High winds prevented jumpers from going too big, but the crowd of about 150 people were impressed during an event sponsored by the Barre Town Thunder Chickens. Photograph by Bear Cieri.

“We get fathers and mothers, husbands and wives, boyfriends and girlfriends — entire families that stop in here for something to eat,” said George Peak of Walden, operator of the Cook Shack. “I like to think the food is part of the reason, but the reality is all those people come here to be part of something.”

A mix of adventure travel, outdoor exploration and social event, snowmobiling sees about 10 percent of Vermonters ride each winter, plus thousands more who come here from out of state to take part. Many businesses are along for the ride — hotels, gas stations, machine dealerships, clothing retailers, mechanics and restaurants — to the tune of an estimated $350 million a year generated for the state economy.

Yet, over little more than a decade, the number of participants has shown a steep decline. In the winter of 2002–2003, membership in the Vermont Association of Snow Travelers stood at about 45,000. By last year, the number had dropped to about 23,000, a plunge of almost 50 percent.

What happened?

As a winter tradition in Vermont, snowmobiling, in historical terms, is relatively new, and holds a tenuous place in the state’s imagination. If Vermont recreation had a Mount Rushmore, snowmobiling would not be on it. Hunting, fishing, hiking, skiing, snowboarding, cycling — all for various reasons connect more directly to Vermont’s identity, even though snow machines have been on the landscape, starting as backwoods workhorses, since the 1930s. It wasn’t until the late 1950s, when factories started manufacturing smaller gas-powered engines, that the first modern-day snowmobiles began to take shape. In the cultural backdrop of the time, with the emphasis on muscle cars, drag racing and powerboats, snow machines were a natural fit as a new recreational pursuit, and a boom time began.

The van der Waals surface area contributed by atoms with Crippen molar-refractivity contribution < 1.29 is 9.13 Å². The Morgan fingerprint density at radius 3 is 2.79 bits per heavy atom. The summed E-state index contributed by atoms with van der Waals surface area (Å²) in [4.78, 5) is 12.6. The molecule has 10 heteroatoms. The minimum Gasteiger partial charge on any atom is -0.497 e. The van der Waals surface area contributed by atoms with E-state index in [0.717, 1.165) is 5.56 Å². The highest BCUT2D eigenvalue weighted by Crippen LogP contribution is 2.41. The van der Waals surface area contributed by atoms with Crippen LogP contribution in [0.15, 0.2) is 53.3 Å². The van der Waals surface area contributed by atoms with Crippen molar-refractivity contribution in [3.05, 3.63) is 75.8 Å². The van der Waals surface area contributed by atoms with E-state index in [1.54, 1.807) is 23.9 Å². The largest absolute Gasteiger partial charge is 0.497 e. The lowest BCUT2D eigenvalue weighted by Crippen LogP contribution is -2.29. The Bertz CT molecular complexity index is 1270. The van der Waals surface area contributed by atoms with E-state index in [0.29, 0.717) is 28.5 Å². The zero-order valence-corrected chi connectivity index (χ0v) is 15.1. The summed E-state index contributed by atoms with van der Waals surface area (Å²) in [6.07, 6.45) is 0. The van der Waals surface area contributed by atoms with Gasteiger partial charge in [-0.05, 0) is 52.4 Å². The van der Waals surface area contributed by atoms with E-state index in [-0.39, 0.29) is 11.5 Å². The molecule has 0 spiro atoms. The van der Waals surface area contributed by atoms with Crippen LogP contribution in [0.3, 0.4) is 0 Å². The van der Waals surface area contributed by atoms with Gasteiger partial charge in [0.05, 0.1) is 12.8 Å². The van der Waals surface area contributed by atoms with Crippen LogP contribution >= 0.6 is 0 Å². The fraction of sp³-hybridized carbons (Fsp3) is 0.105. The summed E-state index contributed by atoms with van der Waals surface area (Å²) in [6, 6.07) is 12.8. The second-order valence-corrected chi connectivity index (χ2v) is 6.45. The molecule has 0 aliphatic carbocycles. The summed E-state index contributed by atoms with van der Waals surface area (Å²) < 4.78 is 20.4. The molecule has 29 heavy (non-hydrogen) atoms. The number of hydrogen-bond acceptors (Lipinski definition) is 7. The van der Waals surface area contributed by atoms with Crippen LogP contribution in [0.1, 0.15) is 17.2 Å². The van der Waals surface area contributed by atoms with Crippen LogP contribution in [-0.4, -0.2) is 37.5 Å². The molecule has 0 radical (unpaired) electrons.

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Rome Was Built in 12 Years

Written by Matt Crawford on . Posted in Entrepreneurs, Outdoor Rec and Nature

An independent snowboard company quietly racks up millions in sales

Josh Reid and Paul Maravets, founders of Rome Snowboards. Photo by Shem Roose.

Photo: Paul Maravetz, left, and Josh Reid, right, founders of Rome Snowboard Design Syndicate, outside their workplace in Waterbury. Photograph by Shem Roose.

There are those who get Rome Snowboards and those who don’t. Those who do include a server at a Waterbury watering hole called The Reservoir. She’s balancing truffle fries, a Heady Topper and an even more obscure Vermont microbrew on a serving tray while a black order pad adorned with “Rome SDS” stickers juts out of the back pocket of her jeans.

Across the street at the Blackback Pub & Flyshop, yet another Waterbury watering hole, a middle-aged man with a plumbing and heating company logo on the left breast of his tan polo shirt jumps into a conversation at the bar. When he’s told the worldwide headquarters of Rome Snowboards is less than a mile away, in a nondescript building on a dead-end street before the bridge across the Winooski River, he gives that little head shake often used to express mild confusion. He’s never heard of Rome. He’s blissfully unaware that Rome is carving out enough of a worldwide market presence to support about 140 unique products — a line that fills a catalog as thick as a sandwich.

Rome’s high-profile/no-profile dichotomy exists